Skip to main content

Robert T. Healey Sr, who co-founded Viking Yachts 57 years ago with his brother Bill and helped guide the New Gretna, N.J.-based builder to become the world’s largest manufacturer of sportfishing yachts, has died at the age of 92.

“My father was a true leader, and his vision will always guide us,” said son Robert Healey Jr. in a statement. “He believed that the people around him — his family, friends and employees — lifted him to success and it was his obligation to leave the world a better place.”

The. Healeys

The. Healeys

Before he made his mark as a boatbuilder, Healey was an accomplished attorney who practiced law for 25 years before devoting his time to the family business, of which the crown jewel was Viking Yachts. The brothers bought the company from a small builder of wooden craft in 1964 and soon were devoting their full energies to the boatbuilding business.

Healey will be remembered for many things — he was Viking’s Chairman of the Board for 57 years and served as the company’s lawyer, chief executive and ‘moneyman’ — but deserves to be honored for his ceaseless fight against the Federal Luxury Tax that decimated the yacht industry in the early 1990s.

“My uncle’s efforts to repeal the Federal Luxury Tax on yachts will never be forgotten,” said Viking Yachts President and CEO Pat Healey. “He saved not only Viking but the entire marine industry. He was the catalyst and leader, and he wouldn’t take ‘no’ for an answer. He was a brilliant lawyer and savvy businessman who was able to convince the politicians in Washington that this was very much a jobs issue. It was about good hardworking people losing their ability to provide for their families.”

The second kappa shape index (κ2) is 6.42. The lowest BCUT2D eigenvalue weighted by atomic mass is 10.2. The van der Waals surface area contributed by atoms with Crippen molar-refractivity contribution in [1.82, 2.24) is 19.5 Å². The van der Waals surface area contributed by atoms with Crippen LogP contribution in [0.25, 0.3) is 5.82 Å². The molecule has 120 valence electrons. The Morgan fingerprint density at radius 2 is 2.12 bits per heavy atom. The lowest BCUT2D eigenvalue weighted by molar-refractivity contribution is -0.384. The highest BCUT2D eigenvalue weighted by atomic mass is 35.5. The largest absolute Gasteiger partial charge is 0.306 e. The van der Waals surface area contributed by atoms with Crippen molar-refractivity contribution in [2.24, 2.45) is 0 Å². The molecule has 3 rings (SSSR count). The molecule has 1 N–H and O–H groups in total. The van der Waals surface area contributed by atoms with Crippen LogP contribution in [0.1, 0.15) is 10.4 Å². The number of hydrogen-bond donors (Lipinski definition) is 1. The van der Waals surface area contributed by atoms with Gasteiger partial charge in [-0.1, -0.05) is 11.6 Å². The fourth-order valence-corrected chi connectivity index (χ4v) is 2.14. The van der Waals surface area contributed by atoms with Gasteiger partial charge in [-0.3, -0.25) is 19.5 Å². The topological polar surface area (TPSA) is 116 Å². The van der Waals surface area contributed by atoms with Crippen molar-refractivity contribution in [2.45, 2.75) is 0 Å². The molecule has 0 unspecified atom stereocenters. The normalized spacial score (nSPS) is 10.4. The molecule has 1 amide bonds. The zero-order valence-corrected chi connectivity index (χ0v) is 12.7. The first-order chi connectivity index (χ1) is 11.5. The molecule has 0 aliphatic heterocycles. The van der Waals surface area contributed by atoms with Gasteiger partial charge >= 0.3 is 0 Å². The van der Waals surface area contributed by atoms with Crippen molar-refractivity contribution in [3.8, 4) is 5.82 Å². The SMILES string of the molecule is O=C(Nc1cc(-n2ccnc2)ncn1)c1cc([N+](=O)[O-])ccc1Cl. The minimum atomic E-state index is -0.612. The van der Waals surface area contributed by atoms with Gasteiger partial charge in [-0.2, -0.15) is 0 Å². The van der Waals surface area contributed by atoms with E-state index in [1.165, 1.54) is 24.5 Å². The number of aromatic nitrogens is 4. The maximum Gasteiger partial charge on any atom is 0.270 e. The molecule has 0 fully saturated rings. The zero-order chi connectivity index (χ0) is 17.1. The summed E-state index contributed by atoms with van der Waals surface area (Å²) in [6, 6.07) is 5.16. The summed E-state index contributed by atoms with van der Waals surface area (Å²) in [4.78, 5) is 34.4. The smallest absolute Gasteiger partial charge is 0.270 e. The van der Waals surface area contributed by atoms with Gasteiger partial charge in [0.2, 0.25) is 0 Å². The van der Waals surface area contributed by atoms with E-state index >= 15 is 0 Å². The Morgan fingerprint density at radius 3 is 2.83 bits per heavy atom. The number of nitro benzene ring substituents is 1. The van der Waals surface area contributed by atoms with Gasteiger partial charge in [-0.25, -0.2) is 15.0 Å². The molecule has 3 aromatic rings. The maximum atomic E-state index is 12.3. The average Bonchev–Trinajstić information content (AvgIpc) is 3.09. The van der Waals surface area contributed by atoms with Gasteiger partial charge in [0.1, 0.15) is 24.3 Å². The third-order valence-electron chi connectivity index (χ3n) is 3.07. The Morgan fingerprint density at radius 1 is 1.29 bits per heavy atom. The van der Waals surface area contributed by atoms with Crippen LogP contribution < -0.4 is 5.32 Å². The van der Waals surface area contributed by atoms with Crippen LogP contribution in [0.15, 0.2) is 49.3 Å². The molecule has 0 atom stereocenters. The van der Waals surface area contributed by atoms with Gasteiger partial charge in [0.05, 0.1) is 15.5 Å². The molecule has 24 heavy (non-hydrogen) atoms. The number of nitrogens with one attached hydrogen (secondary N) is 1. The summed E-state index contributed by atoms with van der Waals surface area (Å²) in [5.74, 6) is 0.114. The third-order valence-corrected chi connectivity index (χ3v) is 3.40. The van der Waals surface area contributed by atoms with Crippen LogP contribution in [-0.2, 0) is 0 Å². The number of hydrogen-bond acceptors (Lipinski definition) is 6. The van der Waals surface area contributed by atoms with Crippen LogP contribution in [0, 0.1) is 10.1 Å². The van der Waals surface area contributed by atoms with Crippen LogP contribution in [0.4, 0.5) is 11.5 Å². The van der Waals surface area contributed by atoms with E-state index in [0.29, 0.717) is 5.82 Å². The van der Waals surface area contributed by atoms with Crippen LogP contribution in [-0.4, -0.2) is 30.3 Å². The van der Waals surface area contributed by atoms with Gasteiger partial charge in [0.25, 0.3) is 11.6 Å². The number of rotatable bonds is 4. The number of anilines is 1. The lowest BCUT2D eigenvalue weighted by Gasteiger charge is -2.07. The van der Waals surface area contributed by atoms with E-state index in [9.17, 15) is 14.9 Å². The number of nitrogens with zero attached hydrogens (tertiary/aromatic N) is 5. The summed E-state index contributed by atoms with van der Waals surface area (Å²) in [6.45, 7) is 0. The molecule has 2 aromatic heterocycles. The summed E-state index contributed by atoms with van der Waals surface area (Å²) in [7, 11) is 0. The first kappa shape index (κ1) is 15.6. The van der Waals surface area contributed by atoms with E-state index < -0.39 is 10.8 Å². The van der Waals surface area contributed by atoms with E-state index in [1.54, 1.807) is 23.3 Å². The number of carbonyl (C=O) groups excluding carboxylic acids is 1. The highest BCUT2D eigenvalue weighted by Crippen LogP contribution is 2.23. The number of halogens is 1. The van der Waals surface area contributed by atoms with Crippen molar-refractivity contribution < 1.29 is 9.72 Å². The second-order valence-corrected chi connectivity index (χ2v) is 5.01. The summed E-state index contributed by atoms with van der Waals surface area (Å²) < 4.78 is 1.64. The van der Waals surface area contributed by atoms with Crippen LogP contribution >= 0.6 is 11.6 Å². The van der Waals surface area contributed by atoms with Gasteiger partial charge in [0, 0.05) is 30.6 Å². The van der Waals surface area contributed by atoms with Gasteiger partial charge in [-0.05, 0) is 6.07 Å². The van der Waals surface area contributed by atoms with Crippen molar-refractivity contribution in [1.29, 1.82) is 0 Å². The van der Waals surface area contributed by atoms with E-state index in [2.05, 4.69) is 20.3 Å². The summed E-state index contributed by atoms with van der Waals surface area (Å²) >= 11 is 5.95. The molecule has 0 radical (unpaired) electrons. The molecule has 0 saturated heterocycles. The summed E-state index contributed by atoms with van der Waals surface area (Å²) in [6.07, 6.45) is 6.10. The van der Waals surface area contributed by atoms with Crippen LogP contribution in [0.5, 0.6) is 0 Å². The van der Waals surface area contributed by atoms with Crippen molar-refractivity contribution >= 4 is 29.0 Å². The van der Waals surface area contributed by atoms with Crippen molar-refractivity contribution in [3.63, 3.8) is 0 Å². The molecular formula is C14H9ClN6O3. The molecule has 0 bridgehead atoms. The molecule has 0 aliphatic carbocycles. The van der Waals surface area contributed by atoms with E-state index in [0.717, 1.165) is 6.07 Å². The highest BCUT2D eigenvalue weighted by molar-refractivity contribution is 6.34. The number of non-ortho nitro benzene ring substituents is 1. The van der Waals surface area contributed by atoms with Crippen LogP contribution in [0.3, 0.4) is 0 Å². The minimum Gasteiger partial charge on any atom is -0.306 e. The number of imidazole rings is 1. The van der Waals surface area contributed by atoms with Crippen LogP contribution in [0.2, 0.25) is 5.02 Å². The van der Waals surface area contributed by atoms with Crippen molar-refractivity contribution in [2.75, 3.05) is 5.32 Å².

The Viking facility in New Gretna, N.J.

The Viking facility in New Gretna, N.J.

Across the industry, thousands of people were furloughed, with hundreds of companies put out of business. According to Viking, they nearly were bankrupted, forced to close its Florida facility and reduced to only 65 boatbuilders from a high of 1,500 employees.

Healey was relentless in his efforts, helping to organize busloads of out-of-work boatbuilders to converge on Capitol Hill, even setting fire to a boat on a barge in Narragansett Bay as protest. The tax was repealed 20 months later in 1993.

“It was a great victory for our family-owned-and-operated boatbuilding company, the people of New Jersey and everyone in the marine industry,” said Pat Healey.


From there, the company never looked back on its way to becoming an industry leader. In 2003, the brothers were inducted into the National Marine Manufacturers Association Hall of Fame for their outstanding contributions to the marine industry and in 2019, awarded the IBI-Metstrade Boat Builder Lifetime Achievement Award.

“My father always said, ‘We’ve worked hard to get to the top of the mountain, we’re enjoying the view and we’re not going to give it up,’” said Bob Jr., co-chairman of the Viking Group.

In lieu of flowers, Bob requested donations to charities supported by The Robert T Healey Sr. Charitable Trust, which include the Healey International Relief Foundation (, the Healey Education Foundation (, and the Gleneayre Equestrian Program (